A good friend of mine has spent recent weeks agonising over and debating what his ten favourite songs are. As men we naturally like lists and order. It’s why we’re more likely to be obsessive compulsive. However, in these discussions, whilst suggesting possibilities for his list, I’ve maintained that it is an impossible task. I did think by genre, however, although still agonisingly difficult it may be possible and perhaps a good topic for this blog. I was going to start with my ten favourite soul records, but when creating the list I realised that Motown would need a list all of it’s own. So here it is – although I’m sure any readers there are will disagree with some of the choices.
1 The Isley Brothers – This Old Heart of Mine.
This perhaps my favourite record full stop. It has that signature Motown sound, the groove of the funk brothers, backing vocals and heartbreak. You can’t help but turn it up and sing along.
2 The Temptations – Ain’t Too Proud To Beg
A Temptations record is a must for any Motown retrospective. It came down to this or ‘Get Ready’, however I plumped for this David Ruffin’s vocals and the raw emotion in the bespactacled lotharios voice.
3 Smokey Robinson and The Miracles – The Tracks of My Tears
Behind Berry Gordy and Holland-Dozier-Holland, Smokey is perhaps the most influential figure, writing hits for himself and others alike he was one of his generations greatest talents. Scores of his songs could have been included on this list and I seriously considered ‘You Really Got a Hold On Me”, however, as ‘outside I’m masquerading, inside my hopes are fading’ is my favourite Motown lyric I’ve gone for this.
4 Diana Ross – I’m Still Waiting
In the back of our fiat uno with my sister, my mum driving, this blaring from the tinny speakers. This song is a childhood memory wrapped up in just under four minutes of music. It’s also Diana Ross’ solo magnus opus, although the full six minute version of ‘Aint no Mountain High Enough’ runs it close.
5 Junior Walker & The All Stars – What Does It Take
It’s my opinion that Junior Walker is criminally overlooked when the Motown greats are discussed. A powerful singing voice and a wonderful saxaphone player, this song captures the essence of both, with the saxaphone inparticular sending shivers down my spine.
6 Diana Ross & The Supremes – You Keep Me Hangin’ On
You could make a strong case for the inclusion of most Supremes singles between 1964 and 1967, as a girl group they have been imitated many times but never surpassed. It’d be a struggle to pick my 10 favourite Supremes songs let alone just one, however this encapsulates everything great about them: Diana Ross, the tambourines, the sumptious backing vocals. It is impossible not to dance to.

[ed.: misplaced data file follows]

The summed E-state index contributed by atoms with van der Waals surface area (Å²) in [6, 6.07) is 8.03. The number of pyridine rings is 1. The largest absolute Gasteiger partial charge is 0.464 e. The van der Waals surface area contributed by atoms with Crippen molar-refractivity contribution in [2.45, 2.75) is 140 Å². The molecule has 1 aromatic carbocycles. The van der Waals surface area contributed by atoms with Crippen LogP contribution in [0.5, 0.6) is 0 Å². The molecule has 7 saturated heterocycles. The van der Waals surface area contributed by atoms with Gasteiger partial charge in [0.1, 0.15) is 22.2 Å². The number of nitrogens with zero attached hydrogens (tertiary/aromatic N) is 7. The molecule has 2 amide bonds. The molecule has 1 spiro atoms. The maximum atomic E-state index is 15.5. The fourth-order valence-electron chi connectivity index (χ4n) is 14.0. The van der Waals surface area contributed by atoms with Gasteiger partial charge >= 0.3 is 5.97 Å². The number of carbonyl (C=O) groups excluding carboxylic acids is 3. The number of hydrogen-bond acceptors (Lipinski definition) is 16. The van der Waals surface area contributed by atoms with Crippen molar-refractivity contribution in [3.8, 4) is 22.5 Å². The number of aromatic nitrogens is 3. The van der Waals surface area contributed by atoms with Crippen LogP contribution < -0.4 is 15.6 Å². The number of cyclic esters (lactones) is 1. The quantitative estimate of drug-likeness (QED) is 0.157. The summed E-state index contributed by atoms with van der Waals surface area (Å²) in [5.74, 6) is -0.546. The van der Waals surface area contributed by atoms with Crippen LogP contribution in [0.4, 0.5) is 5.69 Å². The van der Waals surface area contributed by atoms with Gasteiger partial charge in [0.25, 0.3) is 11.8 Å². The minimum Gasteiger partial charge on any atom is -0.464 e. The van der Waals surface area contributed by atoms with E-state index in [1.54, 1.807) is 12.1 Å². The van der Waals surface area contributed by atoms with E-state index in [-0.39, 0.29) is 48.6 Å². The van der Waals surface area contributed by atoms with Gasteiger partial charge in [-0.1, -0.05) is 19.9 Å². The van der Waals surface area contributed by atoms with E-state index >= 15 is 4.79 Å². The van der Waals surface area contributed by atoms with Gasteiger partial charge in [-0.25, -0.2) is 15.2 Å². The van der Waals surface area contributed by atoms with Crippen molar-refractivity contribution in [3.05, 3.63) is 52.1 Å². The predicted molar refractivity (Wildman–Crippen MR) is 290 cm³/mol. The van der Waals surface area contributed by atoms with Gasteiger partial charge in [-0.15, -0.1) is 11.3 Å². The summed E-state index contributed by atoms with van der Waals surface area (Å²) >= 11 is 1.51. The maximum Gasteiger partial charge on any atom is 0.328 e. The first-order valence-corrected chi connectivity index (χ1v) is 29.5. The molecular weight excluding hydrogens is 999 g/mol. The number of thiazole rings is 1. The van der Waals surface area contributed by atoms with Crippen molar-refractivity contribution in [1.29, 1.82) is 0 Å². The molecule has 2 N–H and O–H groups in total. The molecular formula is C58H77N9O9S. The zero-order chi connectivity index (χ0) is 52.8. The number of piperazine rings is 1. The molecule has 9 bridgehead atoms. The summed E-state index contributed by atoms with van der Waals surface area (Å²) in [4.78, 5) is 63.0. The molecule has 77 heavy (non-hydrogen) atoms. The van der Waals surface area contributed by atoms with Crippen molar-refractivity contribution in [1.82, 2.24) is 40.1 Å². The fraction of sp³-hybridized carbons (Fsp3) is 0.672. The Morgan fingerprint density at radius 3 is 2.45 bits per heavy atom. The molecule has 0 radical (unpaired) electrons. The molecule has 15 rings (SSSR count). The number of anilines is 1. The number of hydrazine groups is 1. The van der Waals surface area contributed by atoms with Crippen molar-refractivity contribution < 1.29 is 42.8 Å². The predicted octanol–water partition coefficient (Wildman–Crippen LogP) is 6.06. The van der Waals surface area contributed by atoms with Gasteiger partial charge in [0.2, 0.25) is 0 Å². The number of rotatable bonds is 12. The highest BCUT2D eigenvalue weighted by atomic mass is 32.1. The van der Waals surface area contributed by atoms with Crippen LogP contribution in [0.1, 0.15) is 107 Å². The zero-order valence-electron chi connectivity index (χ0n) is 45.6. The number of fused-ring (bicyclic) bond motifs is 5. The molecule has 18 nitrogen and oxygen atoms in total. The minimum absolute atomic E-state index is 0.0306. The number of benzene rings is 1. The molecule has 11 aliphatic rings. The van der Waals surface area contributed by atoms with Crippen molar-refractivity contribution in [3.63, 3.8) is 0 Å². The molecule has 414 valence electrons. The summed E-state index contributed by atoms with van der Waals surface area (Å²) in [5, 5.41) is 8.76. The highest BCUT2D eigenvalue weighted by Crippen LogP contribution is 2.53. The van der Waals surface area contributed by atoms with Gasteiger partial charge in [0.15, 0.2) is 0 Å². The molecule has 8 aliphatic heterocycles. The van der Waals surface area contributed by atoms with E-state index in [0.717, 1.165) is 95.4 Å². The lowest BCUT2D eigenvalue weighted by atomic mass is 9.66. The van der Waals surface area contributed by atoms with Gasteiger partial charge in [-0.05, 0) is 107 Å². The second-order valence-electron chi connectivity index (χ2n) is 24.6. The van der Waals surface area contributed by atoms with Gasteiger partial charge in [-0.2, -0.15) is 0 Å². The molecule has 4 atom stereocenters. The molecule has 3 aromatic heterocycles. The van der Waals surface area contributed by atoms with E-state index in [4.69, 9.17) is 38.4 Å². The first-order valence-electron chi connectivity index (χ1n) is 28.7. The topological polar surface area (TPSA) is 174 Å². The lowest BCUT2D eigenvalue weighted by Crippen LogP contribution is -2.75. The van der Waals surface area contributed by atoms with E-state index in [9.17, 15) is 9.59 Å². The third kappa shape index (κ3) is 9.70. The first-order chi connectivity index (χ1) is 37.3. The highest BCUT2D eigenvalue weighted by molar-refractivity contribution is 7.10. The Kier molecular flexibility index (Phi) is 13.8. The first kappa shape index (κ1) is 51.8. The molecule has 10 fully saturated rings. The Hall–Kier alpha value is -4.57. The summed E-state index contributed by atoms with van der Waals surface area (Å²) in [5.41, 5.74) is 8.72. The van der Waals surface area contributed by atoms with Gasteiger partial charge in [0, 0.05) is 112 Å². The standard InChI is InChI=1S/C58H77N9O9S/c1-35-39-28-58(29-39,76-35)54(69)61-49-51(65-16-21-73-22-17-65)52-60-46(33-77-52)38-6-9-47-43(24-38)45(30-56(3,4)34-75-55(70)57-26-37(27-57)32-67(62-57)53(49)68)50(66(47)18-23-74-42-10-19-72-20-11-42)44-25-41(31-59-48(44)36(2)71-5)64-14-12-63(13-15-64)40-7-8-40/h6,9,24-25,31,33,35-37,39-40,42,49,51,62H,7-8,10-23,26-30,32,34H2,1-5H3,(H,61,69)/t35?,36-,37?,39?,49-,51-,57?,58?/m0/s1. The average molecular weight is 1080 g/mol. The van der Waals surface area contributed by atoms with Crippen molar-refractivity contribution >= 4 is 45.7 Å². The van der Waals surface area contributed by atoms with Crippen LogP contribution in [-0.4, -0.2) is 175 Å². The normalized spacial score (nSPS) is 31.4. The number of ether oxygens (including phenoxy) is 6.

7 The Four Tops – Reach Out, I’ll be There
The animalistic roar at the start of the first two verses, the backing vocals, the music that builds to a crescendo, this song drips with passion and emotion – I’m a hetrosexual male but I want them to love and care for me – it is also Motown encapsulated in three minutes, you can’t help but think of afros, sequin suits and elaborate dance routines when you listen to it.
8 Martha Reeves & The Vandellas – Heatwave
The ‘other’ Motown girl group. Whilst The Supremes may have had more hits nothing should be taken away from The Vandellas – the only Motown group I’ve had the fortune of seeing live. This is the best of their enviable backcatalogue . Soulful, raw and passionate.
9 Jimmy Ruffin – What Becomes of the Brokenhearted
Temptations lead vocalist David Ruffin’s brother Jimmy’s hit is a song that reminds me of sunny days strolling down Portobello Road (it’s often blasted from one of the stalls), and is another that could stake a claim to be my favourite ever record due to the heady Motown mix of heartbreak and backing vocals.
10 Marvin Gaye – Mercy Mercy Me
The last song on the list was a particularly hard choice, so many aspects of Motown have not been covered, and there are all number of contenders – Needle in a Haystack, Please Mr Postman, Uptight etc. However, any Motown Top Ten worth it’s salt has to include a Marvin Gaye track. This is my favourite Gaye song, from my favourite Gaye album, in my favourite Gaye era. The drums, the sax, the politcal message, it’s archetypal Marvin Gaye during the ‘What’s Going On’ period and a great song to finish on.
In compiling this list I’ve left out many wonderful records, singers and bands. Some readers may be aghast that there is no Stevie Wonder, some may feel the choices are a bit obvious, however I hope it is a fair reflection of my love of this wonderful record label.
By Callum West